Chomolia (African kale) in peanut sauce, served with uphuthu
African kale is like normal kale and is a perennial most prominent in Zimbabwe and Zambia, but it is grown in various provinces of South Africa, too.
For the tomato and onion relish
2 medium tomatoes
1 medium onion
For the peanut sauce
20g ground peanuts
10mℓ peanut oil
5mℓ honey (optional)
Salt for seasoning
2½ cups maize meal (alternatives: polenta or couscous)
1 cup water, with pinch of salt
For the chomolia
250g chomolia (African kale)
15mℓ cooking oil
60mℓ tomato purée
2 cloves garlic, crushed
1 medium onion, diced
1 small bunch spring onions,
½ small green pepper, diced
Salt and black pepper
Small knob of butter
For the tomato and onion relish: Peel, wash, then finely dice the tomatoes and onion.
For the peanut sauce: In a small pan, heat the ground peanuts for 1 minute, then remove from heat and pour into blender.
Add peanut oil, salt and honey (optional). Blend until thick but runny.
Taste the seasoning, adding more oil if necessary (depending on the natural oil and moisture in the peanuts).
For uphuthu: On the stove bring 1 cup of water and a pinch of salt to a boil in a small saucepan.
Lower the heat then pour 2 cups of maize meal into the centre of the pot. Close with lid for 2–3 minutes.
Remove the lid and, using a fork, stir vigorously until the maize is coarse, like couscous. If it’s a bit wet, add the remaining maize meal, or not, depending on how moist you like uphuthu.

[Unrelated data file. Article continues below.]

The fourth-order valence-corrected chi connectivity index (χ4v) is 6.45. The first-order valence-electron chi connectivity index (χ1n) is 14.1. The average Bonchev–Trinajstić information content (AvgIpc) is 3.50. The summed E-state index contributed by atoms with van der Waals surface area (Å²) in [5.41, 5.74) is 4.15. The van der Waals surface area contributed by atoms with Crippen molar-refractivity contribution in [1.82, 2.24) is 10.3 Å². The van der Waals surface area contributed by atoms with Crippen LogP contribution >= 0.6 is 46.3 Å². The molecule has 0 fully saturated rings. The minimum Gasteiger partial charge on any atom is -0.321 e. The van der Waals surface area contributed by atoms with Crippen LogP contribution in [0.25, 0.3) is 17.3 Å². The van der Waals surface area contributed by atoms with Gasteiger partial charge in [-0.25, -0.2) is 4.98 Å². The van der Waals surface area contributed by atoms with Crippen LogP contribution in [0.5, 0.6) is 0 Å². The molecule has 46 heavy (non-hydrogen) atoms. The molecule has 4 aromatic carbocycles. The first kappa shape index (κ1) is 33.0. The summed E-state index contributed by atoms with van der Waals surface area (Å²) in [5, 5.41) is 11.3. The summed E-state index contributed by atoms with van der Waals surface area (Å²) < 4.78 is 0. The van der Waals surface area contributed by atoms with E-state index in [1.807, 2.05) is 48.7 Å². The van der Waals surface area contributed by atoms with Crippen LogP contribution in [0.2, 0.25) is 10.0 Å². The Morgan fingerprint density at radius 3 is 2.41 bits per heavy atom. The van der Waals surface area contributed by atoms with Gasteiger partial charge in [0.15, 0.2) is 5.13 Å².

Close lid and cook on low heat for 15–20 minutes. The crust may go golden at the bottom. That’s fine.
For the chomolia: To slice chomolia, fold each leaf in half, then cut stems and keep them aside. Slice the stems into slivers and use them, too. Working with batches of several leaves at a time, roll them up like cigars to consolidate them for easy chopping.
Heat the oil in a medium-sized pot, then add onion and garlic.
Stir, then add the green pepper and spring onion.
When the pepper and onion are soft, add the chopped chomolia and tomato purée and simmer for 10 minutes (chomolia needs a bit of time to soften).
Pour in the peanut sauce and mix well.
Taste for seasoning and adjust according to your taste (a little goes a long way).
Cook for another 5 minutes and remove from heat.
Take half or less of the butter, rub inside a ramekin (or tea cup), then spoon in the phuthu while pressing it down as you fill the ramekin to the brim.
Quickly turn the ramekin on to a plate and unmould the phuthu.
Using a dessert spoon, shape and place the chomolia on to the phuthu – gently does it as you want a perfect tower!
Using your artistic hand, place the tomato and onion relish around the plate and finally adorn the top with the coriander flowers or rosemary flowers.
Recipe from Nompumelelo Mqwebu's Through The Eyes of an African Chef